Texas power improves as water problems worsen: 5 things to know Friday

Approximately 300,000 Texas homes and businesses regained power in the past 24 hours as the number of people who lost access to drinking water nearly doubled in the same timeframe.  

 

Five things to know: 

1. The number of Texans affected by boil-water mandates nearly doubled in 24 hours. About 725 public drinking water systems out of the state's 7,000 are operating under boil-water notices, meaning approximately 13 million Texans do not have access to potable water, Toby Baker, executive director of the Texas Commission on Environmental Quality, said during a Feb. 18 news conference. On Wednesday, 7 million Texans were affected by boil-water notices. 

Lack of power, frozen or broken pipes, and/or high demand are causing water pressure to fall below levels required by the state for safety, which prompts the notice to boil water. That requires residents to either boil tap water for two minutes after it reaches a full rolling boil, or refrain from drinking tap water and resort to bottled water. Houston Mayor Sylvester Turner said Feb. 18 that city residents can expect to operate under a boil-notice until Monday at the earliest, according to the Houston Chronicle

Boil-water notices cannot be lifted until one of the 135 accredited labs in the state completes a bacteriological sampling for the affected water system, which can take up to 24 hours, Mr. Baker said during a Feb. 17 news conference.

2. Many have regained power, but nearly 200,000 remain without. Website PowerOutage.US tracks 12.4 million Texas homes and businesses and shows just under 182,000 (1.4 percent) were without electricity at the time of publication. The percentage of unpowered homes and businesses is worse now in Mississippi: out of the 1.3 million homes and businesses tracked in Mississippi, 109,000 (8.4 percent) are without power. 

3. Water conservation strategies push hospitals to adjust staffing. MD Anderson is one Houston hospital that canceled all in-person appointments through Feb. 19 due to Houston's boil-water mandate. In an effort to conserve water, the hospital has moved to lean staffing, noting "it is important for our workforce members to stay away" from its campuses unless on-site presence is absolutely critical for patient care, research or facilities activities.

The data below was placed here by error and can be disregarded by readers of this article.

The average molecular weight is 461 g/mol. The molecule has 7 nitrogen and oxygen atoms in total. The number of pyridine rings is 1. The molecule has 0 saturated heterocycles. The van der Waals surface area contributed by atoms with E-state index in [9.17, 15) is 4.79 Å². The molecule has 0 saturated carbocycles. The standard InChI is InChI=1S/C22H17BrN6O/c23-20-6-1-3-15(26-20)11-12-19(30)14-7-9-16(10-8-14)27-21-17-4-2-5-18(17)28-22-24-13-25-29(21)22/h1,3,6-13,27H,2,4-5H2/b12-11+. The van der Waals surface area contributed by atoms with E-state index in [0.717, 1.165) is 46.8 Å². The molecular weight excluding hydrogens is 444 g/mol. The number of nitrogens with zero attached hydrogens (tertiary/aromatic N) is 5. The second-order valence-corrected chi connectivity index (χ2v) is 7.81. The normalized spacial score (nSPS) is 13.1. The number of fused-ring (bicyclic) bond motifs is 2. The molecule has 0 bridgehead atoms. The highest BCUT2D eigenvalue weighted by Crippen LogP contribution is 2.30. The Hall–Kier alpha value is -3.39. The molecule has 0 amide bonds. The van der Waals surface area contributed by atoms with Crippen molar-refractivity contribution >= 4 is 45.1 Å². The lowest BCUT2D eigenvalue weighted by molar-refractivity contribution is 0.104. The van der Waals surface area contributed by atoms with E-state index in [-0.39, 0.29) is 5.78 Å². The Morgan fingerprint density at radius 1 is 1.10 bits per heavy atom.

4. Loss of water resulted in the loss of heat Feb. 17 for St. David's South Austin Medical Center, as water feeds the facility's boiler. Hospital CEO David Huffstutler told local NBC affiliate KXAN Feb. 18 that a water truck came to the HCA hospital to alleviate the issues with the heating system. Thirty patients out of the hospital's 300 were transferred while the facility experienced heating issues. St. David's Medical Center and Heart Hospital of Austin experienced similar problems, with water trucks deployed to those facilities in addition to St. David's South Feb. 18. 

5. A total of 450 carbon monoxide-related calls were made to the Texas Poison Center Network since Feb. 11, a Texas Department of State Health Services spokesperson told NPR Feb. 18, with some of those calls made en route to an emergency room or urgent care center. State and local officials say use of improper home heating sources caused most cases of carbon monoxide poisoning since the storm. At least 300 cases of carbon monoxide poisoning were reported in Harris County as of Feb. 16. That figure is likely an undercount, since the county's fire marshal said officials could not track the number of incidents and calls due to their high volume, according to NPR.

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